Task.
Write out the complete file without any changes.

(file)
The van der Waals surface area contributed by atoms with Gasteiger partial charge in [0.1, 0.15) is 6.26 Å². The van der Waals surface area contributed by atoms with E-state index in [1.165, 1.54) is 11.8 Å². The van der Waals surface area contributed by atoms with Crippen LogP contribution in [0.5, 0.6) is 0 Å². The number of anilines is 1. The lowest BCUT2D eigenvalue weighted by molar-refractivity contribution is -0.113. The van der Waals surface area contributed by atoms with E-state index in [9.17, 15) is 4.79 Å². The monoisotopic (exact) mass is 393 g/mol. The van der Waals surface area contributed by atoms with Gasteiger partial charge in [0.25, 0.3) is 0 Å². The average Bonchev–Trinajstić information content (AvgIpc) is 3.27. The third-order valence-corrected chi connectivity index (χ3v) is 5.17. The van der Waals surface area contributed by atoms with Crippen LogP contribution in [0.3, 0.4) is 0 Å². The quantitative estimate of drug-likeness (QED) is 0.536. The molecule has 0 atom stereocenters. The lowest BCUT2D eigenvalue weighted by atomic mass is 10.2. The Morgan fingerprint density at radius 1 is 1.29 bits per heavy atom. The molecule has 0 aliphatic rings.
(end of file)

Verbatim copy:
The van der Waals surface area contributed by atoms with Gasteiger partial charge in [0.1, 0.15) is 6.26 Å². The van der Waals surface area contributed by atoms with E-state index in [1.165, 1.54) is 11.8 Å². The van der Waals surface area contributed by atoms with Crippen LogP contribution in [0.5, 0.6) is 0 Å². The number of anilines is 1. The lowest BCUT2D eigenvalue weighted by molar-refractivity contribution is -0.113. The van der Waals surface area contributed by atoms with E-state index in [9.17, 15) is 4.79 Å². The monoisotopic (exact) mass is 393 g/mol. The van der Waals surface area contributed by atoms with Gasteiger partial charge in [0.25, 0.3) is 0 Å². The average Bonchev–Trinajstić information content (AvgIpc) is 3.27. The third-order valence-corrected chi connectivity index (χ3v) is 5.17. The van der Waals surface area contributed by atoms with Crippen LogP contribution in [0.3, 0.4) is 0 Å². The quantitative estimate of drug-likeness (QED) is 0.536. The molecule has 0 atom stereocenters. The lowest BCUT2D eigenvalue weighted by atomic mass is 10.2. The Morgan fingerprint density at radius 1 is 1.29 bits per heavy atom. The molecule has 0 aliphatic rings.